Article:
Profile: Holly James Johnston
Holly is reading for an MSt in modern English. She performs as the drag king Orlando, taking inspiration from 19th and 20th century literature and history.
Why did you apply for an MSt in English at Oxford?
In the third year of my undergraduate degree, my tutor advised me that I might stick to my deadlines better if I didn’t do so much research for each of my tutorial essays. For the record, I really was doing too much research – he was doing me a favour! That moment, however, became a clear indicator for me that I should pursue postgraduate study. I was itching for the chance to conduct research on a bigger scale, something the Master’s programme here has allowed me to do.
Give your specialist subject pitch.
My research focuses on lesbian and queer coming-of-age narratives in female-authored early twentieth-century fictions of development. Examining the ways in which queer identity affects expected sociocultural trajectories of womanhood, my work studies how this produces alternative developmental narratives.
What does a day in your life look like?
Most days start with a to-do list. I love a to-do list. You can’t go wrong. It holds me accountable, but it also makes research projects a lot more manageable, both on a pragmatic and mental level. During term time I am either in the library or attending a seminar, but I do ensure that I treat my work like a 9-5 job. Research has a tendency of being all-consuming, and I make a conscious effort to spend time away from it.
How did Orlando come about? What have you learnt across over three years of performing?
I didn’t realise it at the time but Orlando was first and foremost a coming-of-age project. I started drag in January of 2017, and by the end of that year, having come out as gay, my life was unrecognisable to the life I’d had before. I’d been searching for an entry point into drag for a while when I watched Sally Potter’s film adaptation of Virginia Woolf’s Orlando (1928). Hearing Jimmy Somerville’s falsetto-gilted song “Coming” at the end of the film was a revelation. I debuted on the Royal Vauxhall Tavern stage with a lip-sync-cum-dance to the song. Choosing to reverse Woolf’s novel, where Woolf’s Orlando begins his life in the reign of Elizabeth I as a teenage boy and ends up as a twentieth-century woman several hundred years later, on stage my Orlando began their life as a woman and ended up as a rather beautiful man. From then onwards, I adopted Orlando as my drag name, and have been performing as a Drag King ever since. The main thing I’ve learnt is to have fun with it. It is drag, after all.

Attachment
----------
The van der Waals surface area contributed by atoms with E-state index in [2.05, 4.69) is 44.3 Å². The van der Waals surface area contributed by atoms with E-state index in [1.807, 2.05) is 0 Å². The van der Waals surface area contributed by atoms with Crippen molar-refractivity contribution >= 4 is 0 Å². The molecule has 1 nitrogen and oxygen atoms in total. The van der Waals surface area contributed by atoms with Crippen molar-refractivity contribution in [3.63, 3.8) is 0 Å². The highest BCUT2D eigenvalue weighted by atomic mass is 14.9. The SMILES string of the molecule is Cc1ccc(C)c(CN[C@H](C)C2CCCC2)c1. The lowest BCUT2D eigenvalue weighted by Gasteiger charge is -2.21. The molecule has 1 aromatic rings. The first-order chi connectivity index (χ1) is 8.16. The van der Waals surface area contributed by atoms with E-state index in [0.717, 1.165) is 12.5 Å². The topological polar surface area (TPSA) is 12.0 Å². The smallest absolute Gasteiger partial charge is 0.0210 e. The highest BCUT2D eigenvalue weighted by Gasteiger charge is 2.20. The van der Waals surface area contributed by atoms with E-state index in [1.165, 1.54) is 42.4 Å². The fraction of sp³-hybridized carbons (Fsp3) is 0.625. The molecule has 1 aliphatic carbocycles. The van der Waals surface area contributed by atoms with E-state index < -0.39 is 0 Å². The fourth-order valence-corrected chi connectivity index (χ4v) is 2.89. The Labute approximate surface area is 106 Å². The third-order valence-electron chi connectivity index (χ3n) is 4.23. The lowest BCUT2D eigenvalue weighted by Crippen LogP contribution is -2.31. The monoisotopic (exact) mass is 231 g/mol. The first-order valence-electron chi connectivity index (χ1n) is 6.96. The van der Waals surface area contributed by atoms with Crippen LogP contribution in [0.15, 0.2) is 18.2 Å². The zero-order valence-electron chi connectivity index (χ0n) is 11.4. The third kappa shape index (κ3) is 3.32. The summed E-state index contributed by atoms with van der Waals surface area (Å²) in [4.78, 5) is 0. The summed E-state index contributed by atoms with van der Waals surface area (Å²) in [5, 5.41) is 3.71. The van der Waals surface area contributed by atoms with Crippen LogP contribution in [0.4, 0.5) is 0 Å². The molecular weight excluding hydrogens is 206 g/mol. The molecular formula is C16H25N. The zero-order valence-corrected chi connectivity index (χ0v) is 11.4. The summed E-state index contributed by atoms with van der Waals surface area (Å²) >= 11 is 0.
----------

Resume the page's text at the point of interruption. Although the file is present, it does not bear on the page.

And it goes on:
Where do you draw inspiration from?
Books, primarily. I was fascinated by tomboys and dandies growing up, and always felt an affinity towards fictional depictions of female masculinity and feminine men. For me, drag is a really joyous way of recapturing these early inspirations, from that time when I didn’t know who I was, and channeling them into an inherently queer art form. I’ve performed pieces inspired by Oscar Wilde’s The Picture of Dorian Gray (1890), Sarah Water’s Tipping the Velvet (1998), and as a wildcard I’ve even performed as Charles Dickens’s Miss Havisham. There is nothing quite like embodying the mentality of a woman who has sat festering in her wedding dress for decades on end because she was jilted at the altar.
Tell us about “The Art of Being a Dandy” video you presented for Tate.
As part of the Tate Britain Aubrey Beardsley exhibition programme, I presented a video titled “The Art of Being a Dandy” alongside curator and art historian Stephen Calloway. Throughout the video we discuss Aubrey Beardsley, decadence, dandyism, and how I’ve reinterpreted the dandy through Drag King performance. As I state in the video, most if not all popular representations of the dandy are male. On a personal level, therefore, I really cherished the opportunity to highlight how masculinity is being reimagined by individuals who are not male. It was also important for me to represent and hopefully raise the profile of Drag Kings. RuPaul’s Drag Race has undoubtedly brought the work of Drag Queens into mainstream culture, but RuPaul Charles has said in the past that “Drag loses its sense of danger and its sense of irony once it’s not men doing it”. I would like to see this fully reconsidered in the future. Drag is for everyone, and I hope to see more recognition of female, transgender, and non-binary performers in due course.
First photo by Michael-Akolade Ayodeji (2018, PPE).
Published: 25 May 2020